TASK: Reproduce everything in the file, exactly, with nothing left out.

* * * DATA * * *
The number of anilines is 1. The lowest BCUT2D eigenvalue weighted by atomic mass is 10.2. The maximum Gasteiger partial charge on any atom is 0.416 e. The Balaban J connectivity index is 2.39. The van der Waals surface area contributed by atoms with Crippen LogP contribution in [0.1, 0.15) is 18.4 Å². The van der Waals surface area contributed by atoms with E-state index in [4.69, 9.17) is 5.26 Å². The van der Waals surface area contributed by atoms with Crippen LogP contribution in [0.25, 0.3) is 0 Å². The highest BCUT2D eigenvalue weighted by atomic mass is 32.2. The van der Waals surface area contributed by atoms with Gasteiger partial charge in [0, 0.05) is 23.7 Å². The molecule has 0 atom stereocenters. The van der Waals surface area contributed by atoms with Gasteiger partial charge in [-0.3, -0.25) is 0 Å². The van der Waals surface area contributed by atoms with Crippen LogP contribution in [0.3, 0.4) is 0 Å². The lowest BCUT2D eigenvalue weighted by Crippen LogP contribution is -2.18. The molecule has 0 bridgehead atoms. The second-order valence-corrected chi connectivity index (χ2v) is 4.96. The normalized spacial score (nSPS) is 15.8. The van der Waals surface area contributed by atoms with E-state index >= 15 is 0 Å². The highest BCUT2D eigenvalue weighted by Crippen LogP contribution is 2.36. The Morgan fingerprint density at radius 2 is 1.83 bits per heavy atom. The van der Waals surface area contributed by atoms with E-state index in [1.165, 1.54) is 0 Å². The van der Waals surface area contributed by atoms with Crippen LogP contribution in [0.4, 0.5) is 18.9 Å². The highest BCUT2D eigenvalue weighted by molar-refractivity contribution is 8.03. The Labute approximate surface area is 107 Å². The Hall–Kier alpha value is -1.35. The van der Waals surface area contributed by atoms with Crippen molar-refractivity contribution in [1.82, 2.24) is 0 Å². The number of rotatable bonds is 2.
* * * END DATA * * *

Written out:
The number of anilines is 1. The lowest BCUT2D eigenvalue weighted by atomic mass is 10.2. The maximum Gasteiger partial charge on any atom is 0.416 e. The Balaban J connectivity index is 2.39. The van der Waals surface area contributed by atoms with Crippen LogP contribution in [0.1, 0.15) is 18.4 Å². The van der Waals surface area contributed by atoms with E-state index in [4.69, 9.17) is 5.26 Å². The van der Waals surface area contributed by atoms with Crippen LogP contribution in [0.25, 0.3) is 0 Å². The highest BCUT2D eigenvalue weighted by atomic mass is 32.2. The van der Waals surface area contributed by atoms with Gasteiger partial charge in [0, 0.05) is 23.7 Å². The molecule has 0 atom stereocenters. The van der Waals surface area contributed by atoms with Gasteiger partial charge in [-0.3, -0.25) is 0 Å². The van der Waals surface area contributed by atoms with Crippen LogP contribution in [0.3, 0.4) is 0 Å². The lowest BCUT2D eigenvalue weighted by Crippen LogP contribution is -2.18. The molecule has 0 bridgehead atoms. The second-order valence-corrected chi connectivity index (χ2v) is 4.96. The normalized spacial score (nSPS) is 15.8. The van der Waals surface area contributed by atoms with E-state index >= 15 is 0 Å². The highest BCUT2D eigenvalue weighted by Crippen LogP contribution is 2.36. The Morgan fingerprint density at radius 2 is 1.83 bits per heavy atom. The van der Waals surface area contributed by atoms with E-state index in [1.165, 1.54) is 0 Å². The van der Waals surface area contributed by atoms with Crippen LogP contribution in [0.4, 0.5) is 18.9 Å². The highest BCUT2D eigenvalue weighted by molar-refractivity contribution is 8.03. The Labute approximate surface area is 107 Å². The Hall–Kier alpha value is -1.35. The van der Waals surface area contributed by atoms with Crippen molar-refractivity contribution in [1.82, 2.24) is 0 Å². The number of rotatable bonds is 2.